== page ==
The functional test software developed with LabWindows/CVI includes several virtual UI panels for test development and debugging/troubleshooting the ultrasound hardware. The test software also runs in production mode, which suppresses any user interface resource (UIR) panel pop-ups and provides full automated test execution.

During software development, we used the virtual UI panels’ graphing capabilities and LabWindows/CVI advanced math libraries to analyze fast Fourier transform performance; examine output amplitude, harmonic distortion, and receiver noise testing; and analyze detailed test measurement performance of SonoSite ultrasound systems.

Cost Savings

We evaluated continued production testing with the existing VXI test platform versus upgrading to a newer test platform. Our annual cost to continue using the old test platform and replace instruments with devices from the used test equipment market was approximately $30,000 USD. This system did not perform to specifications and failed instrument calibrations over time. Upgrades to the PXI test platform showed return on investment in two and a half years. National Instruments serves as a single source for support, services, and software development tools for this new test platform.

Additional Benefits

Solving measured result variation among multiple test stations – One big problem with the older VXI test platform was inconsistent digitizer performance across several stations for measuring transmitter pulses. Some stations measured high for pulse measurements while other stations measured low. This resulted in undesirable performance when different test stations reported inconsistent pass/fail results.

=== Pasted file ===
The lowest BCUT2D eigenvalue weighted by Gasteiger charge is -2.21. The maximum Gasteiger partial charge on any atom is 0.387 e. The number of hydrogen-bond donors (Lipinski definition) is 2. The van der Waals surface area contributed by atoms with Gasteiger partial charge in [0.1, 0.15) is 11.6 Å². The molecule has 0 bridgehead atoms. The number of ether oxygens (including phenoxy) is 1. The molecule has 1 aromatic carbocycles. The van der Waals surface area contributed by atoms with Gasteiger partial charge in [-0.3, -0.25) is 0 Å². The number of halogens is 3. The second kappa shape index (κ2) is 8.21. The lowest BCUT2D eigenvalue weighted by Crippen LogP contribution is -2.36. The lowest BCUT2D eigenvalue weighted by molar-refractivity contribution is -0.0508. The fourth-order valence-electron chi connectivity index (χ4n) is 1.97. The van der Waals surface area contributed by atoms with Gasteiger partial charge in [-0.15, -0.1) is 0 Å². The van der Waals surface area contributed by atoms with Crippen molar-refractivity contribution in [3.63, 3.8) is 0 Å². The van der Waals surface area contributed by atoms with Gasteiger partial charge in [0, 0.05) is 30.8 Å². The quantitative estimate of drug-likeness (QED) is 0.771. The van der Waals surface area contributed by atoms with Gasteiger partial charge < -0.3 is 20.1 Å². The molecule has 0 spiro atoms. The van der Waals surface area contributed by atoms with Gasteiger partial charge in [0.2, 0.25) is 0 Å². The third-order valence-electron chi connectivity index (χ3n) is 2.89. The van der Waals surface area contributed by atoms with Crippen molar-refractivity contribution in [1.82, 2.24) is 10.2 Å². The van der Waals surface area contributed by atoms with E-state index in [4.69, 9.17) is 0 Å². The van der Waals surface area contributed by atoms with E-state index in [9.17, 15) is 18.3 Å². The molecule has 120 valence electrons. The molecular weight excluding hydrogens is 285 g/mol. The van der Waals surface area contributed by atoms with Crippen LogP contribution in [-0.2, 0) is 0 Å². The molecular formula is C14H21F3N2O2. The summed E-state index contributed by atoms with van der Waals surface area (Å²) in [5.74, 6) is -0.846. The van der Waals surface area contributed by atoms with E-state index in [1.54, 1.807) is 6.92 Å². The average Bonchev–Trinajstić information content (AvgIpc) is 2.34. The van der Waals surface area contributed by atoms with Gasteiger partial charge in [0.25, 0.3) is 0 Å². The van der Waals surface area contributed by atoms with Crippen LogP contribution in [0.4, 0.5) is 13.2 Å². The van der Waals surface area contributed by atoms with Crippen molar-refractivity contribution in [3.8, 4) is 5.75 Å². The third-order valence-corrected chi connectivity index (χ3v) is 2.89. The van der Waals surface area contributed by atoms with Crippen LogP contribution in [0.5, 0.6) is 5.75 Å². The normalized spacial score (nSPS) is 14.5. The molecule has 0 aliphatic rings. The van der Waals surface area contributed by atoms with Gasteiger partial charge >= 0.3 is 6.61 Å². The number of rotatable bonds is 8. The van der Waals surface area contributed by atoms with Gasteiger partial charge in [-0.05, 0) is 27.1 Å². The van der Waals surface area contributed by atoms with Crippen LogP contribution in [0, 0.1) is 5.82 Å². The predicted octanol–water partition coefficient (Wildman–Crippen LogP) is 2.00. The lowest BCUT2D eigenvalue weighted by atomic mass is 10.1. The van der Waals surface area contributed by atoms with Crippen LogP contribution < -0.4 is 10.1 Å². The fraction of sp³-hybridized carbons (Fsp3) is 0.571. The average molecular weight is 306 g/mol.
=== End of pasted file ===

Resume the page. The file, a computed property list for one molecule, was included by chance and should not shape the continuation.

We compared four PXI-5152 digitizers on the new PXI platform and found more consistent results within the same transmitter pulse measurements, and we expect consistent performance with the test stations on the new platform.

Figure 2 shows two overlaid transmitter pulse waveforms for two PXI digitizers. The red and yellow traces on the graph represent one transmitter pulse sweep for each digitizer. All four digitizers displayed this equivalent measured performance, and results were very close in their measured values.

The older VXI digitizers produced variation in the pulse characteristics and the digitizers did not measure consistently from station to station. Figure 3 shows the transmitter pulse measurements on one VXI station compared to another that produced variation in its measured results (see the two sweeps: one in red and the second in yellow). The amplitudes clearly mark different measurements causing different measured results. One digitizer appears to have noise on its signal line that is presumably due to the age of the instrument.

Portability – The new equipment is portable and easy to ship to the supplier. Individual instruments are compact and require minimal storage.

Calibration services – We can obtain quick support for our new architecture calibration services because both our overseas supplier and a National Instruments calibration facility are located in Singapore.

Eliminating some special test equipment (STE) – The PXI instrumentation specifications eliminate some of the older custom test equipment and require less cabling and custom equipment maintenance such as an external bandpass filter circuit. The PXI-5412 waveform generator has sufficiently low harmonic levels to use for distortion testing without any of the special circuitry that we previously required for the older test platform.

Author Information:
Max Hovila
SonoSite
21919 30th Dr. SE
Bothell, WA 98021
Tel: (425) 951-1200
max.hovila@sonosite.com